Some women may get their period like clockwork—the same day every month—with no serious cramps or problems. But others aren’t so lucky.
The menstrual cycle can be irregular. It can disappear for months—even when you’re not pregnant. You can have heavy bleeding and severe cramps with it. Or you may experience a range of other symptoms. Here are some of the more common problems.
Absent periods, called amenorrhea, is when your period stops. The most common cause is pregnancy. But there are other reasons you may miss your period.
- Extreme dieting or weight loss can cause missed periods. Girls and women who have anorexia nervosa—an eating disorder where people severely limit their calorie intake—may stop menstruating altogether. The weight loss causes the body to stop releasing estradiol and progesterone so girls and women don’t ovulate or get a period.
- Intense exercise or sports training can also interfere with your menstrual cycle. An athlete’s fat mass may be so low that it may cause the body to think that it is in a state of starvation. That stops the release of hormones that lead to ovulation and a period.
- Extreme stress or use of some drugs, such as corticosteroids, can interfere with your menstrual cycle.
- Women who are approaching menopause often miss periods. This can start in your ‘40s. As women get closer to menopause, their period will stop for longer stretches. A woman is considered in menopause when she hasn’t had her period for 12 months.
- Hormonal disorders such as hypothyroidism, pituitary gland tumors, and polycystic ovary syndrome (PCOS) can also cause missed periods.
What to do
It is important to find out why you’re not having your period and try to treat it. If it lasts too long, you may not be able to get pregnant. In addition, the hormones that are needed for a healthy menstrual cycle also support other areas of your health, like your bones and heart.
If you are sexually active and miss a period, take a home pregnancy test or see your doctor for a blood pregnancy test, which is more accurate.
If you miss two periods and are certain you are not pregnant, see your doctor. They will want to figure out whether the absent periods are caused by problems with your reproductive hormone levels or a different hormonal disorder. You may need to have blood tests to check your hormone levels.
Treatment will be based on the underlying cause. Changing medicines or treating a hormonal disorder can restart your menstrual cycle.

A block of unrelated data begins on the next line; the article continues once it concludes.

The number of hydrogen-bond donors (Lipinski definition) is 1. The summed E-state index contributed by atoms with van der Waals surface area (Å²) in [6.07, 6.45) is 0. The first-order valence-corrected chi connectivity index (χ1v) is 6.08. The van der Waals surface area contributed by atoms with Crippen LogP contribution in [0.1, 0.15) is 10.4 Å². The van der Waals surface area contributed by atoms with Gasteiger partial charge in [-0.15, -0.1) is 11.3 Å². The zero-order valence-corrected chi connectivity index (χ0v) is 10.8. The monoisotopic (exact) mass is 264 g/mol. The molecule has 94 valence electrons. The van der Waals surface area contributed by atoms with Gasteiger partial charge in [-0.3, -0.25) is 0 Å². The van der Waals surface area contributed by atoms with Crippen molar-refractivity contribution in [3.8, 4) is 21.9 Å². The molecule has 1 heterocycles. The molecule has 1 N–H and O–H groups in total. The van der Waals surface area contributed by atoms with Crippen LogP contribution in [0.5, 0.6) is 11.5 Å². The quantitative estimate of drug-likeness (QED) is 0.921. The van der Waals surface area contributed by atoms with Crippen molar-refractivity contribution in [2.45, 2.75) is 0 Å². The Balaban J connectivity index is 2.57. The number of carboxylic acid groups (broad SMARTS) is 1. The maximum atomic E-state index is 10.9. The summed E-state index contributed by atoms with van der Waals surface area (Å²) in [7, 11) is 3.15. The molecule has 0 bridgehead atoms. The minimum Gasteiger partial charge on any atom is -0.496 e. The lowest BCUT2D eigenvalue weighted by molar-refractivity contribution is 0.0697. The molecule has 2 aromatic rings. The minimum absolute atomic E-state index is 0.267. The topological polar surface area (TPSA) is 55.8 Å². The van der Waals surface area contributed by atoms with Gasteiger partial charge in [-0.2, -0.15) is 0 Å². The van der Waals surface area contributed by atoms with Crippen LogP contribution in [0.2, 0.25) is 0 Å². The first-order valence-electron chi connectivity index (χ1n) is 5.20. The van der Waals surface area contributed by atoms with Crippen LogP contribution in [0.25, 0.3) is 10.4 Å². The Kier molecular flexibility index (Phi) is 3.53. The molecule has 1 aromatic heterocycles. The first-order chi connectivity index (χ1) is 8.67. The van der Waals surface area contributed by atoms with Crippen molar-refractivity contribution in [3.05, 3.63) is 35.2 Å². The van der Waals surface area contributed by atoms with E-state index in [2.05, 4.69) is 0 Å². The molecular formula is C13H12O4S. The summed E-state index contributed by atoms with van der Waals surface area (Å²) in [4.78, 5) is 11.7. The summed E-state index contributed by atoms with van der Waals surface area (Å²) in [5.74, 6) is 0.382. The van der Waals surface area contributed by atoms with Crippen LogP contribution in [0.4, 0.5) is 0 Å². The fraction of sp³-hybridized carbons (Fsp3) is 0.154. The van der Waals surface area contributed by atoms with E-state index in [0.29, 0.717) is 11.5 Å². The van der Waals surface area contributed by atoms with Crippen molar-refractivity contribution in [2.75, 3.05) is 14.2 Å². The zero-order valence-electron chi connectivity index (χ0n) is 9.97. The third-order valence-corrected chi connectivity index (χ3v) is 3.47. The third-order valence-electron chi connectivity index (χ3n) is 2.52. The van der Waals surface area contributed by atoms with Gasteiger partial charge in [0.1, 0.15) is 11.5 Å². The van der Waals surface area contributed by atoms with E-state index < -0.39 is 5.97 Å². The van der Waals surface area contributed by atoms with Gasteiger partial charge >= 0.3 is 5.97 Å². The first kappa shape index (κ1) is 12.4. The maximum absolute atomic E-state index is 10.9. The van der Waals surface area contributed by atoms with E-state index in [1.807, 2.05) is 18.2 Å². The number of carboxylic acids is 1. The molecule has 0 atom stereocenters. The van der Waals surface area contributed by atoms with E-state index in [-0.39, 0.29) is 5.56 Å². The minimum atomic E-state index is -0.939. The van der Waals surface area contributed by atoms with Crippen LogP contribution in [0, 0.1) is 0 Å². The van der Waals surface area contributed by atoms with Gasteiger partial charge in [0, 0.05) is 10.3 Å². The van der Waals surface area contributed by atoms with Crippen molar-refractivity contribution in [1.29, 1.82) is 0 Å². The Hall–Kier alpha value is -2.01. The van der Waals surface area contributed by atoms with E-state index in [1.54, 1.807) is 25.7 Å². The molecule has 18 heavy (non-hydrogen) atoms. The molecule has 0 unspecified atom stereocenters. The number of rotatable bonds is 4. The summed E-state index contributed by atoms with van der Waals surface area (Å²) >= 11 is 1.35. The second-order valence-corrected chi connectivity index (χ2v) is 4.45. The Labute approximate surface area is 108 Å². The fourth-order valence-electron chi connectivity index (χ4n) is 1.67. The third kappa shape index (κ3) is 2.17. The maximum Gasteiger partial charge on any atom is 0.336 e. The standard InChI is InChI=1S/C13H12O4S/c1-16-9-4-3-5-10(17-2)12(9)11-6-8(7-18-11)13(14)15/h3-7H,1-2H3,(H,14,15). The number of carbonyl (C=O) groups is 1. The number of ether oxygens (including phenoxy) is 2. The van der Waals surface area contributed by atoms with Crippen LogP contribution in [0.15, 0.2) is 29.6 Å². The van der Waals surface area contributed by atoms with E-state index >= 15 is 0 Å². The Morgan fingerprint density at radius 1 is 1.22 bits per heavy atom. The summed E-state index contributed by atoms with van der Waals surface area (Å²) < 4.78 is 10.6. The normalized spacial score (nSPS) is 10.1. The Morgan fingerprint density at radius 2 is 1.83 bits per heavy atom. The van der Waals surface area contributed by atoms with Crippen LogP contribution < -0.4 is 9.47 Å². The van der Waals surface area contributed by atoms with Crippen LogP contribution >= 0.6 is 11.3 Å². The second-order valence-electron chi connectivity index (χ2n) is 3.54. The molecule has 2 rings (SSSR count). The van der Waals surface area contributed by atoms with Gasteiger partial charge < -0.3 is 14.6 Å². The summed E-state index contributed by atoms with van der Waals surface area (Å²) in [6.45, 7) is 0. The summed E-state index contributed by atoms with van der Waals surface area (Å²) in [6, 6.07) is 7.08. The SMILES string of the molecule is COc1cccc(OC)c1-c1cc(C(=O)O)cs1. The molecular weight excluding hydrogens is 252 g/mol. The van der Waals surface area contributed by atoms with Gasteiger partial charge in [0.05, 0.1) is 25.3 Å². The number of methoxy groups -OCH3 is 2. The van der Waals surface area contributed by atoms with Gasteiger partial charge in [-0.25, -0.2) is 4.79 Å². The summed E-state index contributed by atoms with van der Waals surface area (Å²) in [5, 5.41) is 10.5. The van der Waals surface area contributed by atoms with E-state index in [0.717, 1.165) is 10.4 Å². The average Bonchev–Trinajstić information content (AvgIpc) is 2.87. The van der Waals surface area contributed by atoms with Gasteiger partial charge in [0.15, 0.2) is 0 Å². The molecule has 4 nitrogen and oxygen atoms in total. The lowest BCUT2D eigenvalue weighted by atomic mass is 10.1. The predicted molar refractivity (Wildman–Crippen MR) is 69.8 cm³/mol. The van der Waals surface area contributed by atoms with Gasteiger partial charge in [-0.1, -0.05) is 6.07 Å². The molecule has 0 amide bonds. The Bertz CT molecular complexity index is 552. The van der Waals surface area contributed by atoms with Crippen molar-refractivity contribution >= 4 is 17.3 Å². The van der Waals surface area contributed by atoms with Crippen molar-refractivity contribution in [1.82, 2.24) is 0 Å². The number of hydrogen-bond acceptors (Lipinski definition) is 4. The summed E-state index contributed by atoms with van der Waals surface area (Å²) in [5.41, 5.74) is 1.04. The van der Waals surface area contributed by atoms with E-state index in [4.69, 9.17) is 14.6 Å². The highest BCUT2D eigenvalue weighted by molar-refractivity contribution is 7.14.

Problems with your period—such as pain, heavy bleeding, or irregular bleeding—are incredibly common. You are not alone! But you should talk to your healthcare provider whenever you have concerns. —Dr. Huma Farid
Menstrual bleeding typically lasts about 4 to 5 days. Though it may look like more, most women lose only about 2 to 3 tablespoons of blood. Heavy periods cause twice as much blood loss or last for more than 7 days.
If you need to change your tampon or pad in less than 2 hours, or you pass large blood clots (the size of a quarter or larger), then you may have a heavy period. You may also have really intense cramps.
Heavy periods are common in girls just starting their periods and in women nearing menopause. But some women may always have heavy periods.
Heavy periods may be caused by other disorders, including:
- Uterine growths, such as fibroids or polyps.
- Adenomyosis (when the endometrium grows in the muscular wall of the uterus).
- Using an intrauterine device (IUD).
- In some women, heavy periods may mean they’re not ovulating regularly. The level of the hormone progesterone is too low to regulate the shedding of the uterine lining, resulting in longer and unpredictable periods.
What to do
See your doctor if you have had several heavy periods. Your doctor will do a pelvic exam and possibly an ultrasound, endometrial biopsy, or other tests to examine your uterus.
See your doctor if you think you may have had a miscarriage. You may need a dilation and curettage (D&C) to remove any remaining tissue in your uterus.
Hormonal birth control is the most common treatment for heavy periods. Fibroids or polyps may need to be removed if they are the cause of the heavy bleeding.
Iron supplements are often recommended for women with heavy bleeding to prevent iron-deficiency anemia. You can also take over-the-counter nonsteroidal anti-inflammatory drugs (NSAIDs) such as ibuprofen (Advil, Motrin, Aleve) to relieve cramps. (They reduce contractions of the uterus.)
Periods that are fewer than 21 days apart, or more than 35 days apart, are considered irregular. Irregular periods are a normal part of adolescence and of perimenopause (the years before menopause). The hormones that regulate menstruation are more likely to fluctuate during these times.
Some women have irregular periods most of their lives. Others experience changes in their normal patterns because of stress, diet, travel, illness, or exercise.
Irregular periods are not always a sign of a medical problem. Still, they can make you worry and be an inconvenience. You may also have unexpected spotting midway through your cycle and be unprepared when your period does come.